What if We Viewed Refugees as "Guests?" {Guest Post}

Part of my day job is assisting our Mission Pastor with local outreach events. The next outreach on the calendar is Thanksgiving Dinner with our partners at the Arab-American Church in Sacramento. My family participated in that meal a few years ago and I wrote a story about it. Today, Leslie Verner published my story as part of her series on refugees. Leslie recently wrote a book on hospitality: Invited: The Power of Hospitality in an Age of Loneliness. As someone who lived overseas for years, Leslie’s perspective on welcoming the stranger is unique and valuable. I’m honored she published me story today.

Below is a snippet of my story and a link to read the rest on Leslie’s website.


My first experience with refugees was when I was very young, although I didn’t learn the word, “refugee,” until many years later. I was taught to call them, “Guests.” 

For a short time, my father worked for an inner-city mission in the Bay Area of California. As a mechanic, he was responsible to keep the mission’s vans and buses running. When they were short-staffed, my father drove the bus to pick up Guests and bring them to the mission. On occasion, I was allowed to accompany him on these trips. I sat on the front seat and watched as the bus filled with people very different than me. Dad told me they were from Vietnam and Cambodia, places I didn’t know how to find on a map. Brown-skinned parents carried tired children, some without shoes. They whispered words that clipped and twanged in my ears. Their clothes, in various shades of brown, hung loose on every one of them.  The oldest, wrinkled and hunched over, were given the best seats, a clear sign of reverence even a child could not miss. As they piled in, I wondered why they were there and why they looked so sad.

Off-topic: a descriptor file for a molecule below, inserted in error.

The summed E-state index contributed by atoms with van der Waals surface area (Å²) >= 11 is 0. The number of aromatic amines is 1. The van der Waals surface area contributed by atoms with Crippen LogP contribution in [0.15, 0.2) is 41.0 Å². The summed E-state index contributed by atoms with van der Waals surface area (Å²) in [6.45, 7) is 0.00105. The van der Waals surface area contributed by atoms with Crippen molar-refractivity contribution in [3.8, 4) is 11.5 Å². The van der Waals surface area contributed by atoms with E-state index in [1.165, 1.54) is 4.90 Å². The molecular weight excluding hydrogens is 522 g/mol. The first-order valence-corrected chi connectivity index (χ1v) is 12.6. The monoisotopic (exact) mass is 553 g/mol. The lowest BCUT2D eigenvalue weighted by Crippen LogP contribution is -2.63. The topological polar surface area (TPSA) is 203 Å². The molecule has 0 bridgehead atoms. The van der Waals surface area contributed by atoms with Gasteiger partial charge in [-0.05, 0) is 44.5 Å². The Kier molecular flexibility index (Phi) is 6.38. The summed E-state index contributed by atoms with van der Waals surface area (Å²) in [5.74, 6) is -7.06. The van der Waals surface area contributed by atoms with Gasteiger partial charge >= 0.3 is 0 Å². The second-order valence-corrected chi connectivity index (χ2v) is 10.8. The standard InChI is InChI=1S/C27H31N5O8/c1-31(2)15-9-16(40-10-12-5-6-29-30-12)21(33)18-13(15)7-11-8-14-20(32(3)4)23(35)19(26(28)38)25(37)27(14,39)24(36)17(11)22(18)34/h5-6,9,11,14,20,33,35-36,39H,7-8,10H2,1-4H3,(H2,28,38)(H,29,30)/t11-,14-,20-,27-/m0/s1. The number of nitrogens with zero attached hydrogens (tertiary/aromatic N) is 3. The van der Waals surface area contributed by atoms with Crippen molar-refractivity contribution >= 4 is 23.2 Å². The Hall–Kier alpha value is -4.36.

Once, I followed the crowd off the bus and into a small chapel. The room was familiar enough, with lines of wooden pews and a large oak table near the front. There, the Guests sang hymns using strange words, not the words I sang to the same tune on Sundays. I watched more than listened as a man at the front stood to speak. It didn’t need to be in English for me to recognize the sounds of a fiery gospel message. The children fell asleep while their mothers rubbed their heads and the preacher droned on. My sister and I would have run off to play in the back of the room after such a long sermon but these children stayed with their parents quietly. My first experience with refugees, guests to our country, was simply a look at tired, weary people.  

 My second experience with refugees came three decades later.

Read the rest of the story HERE.

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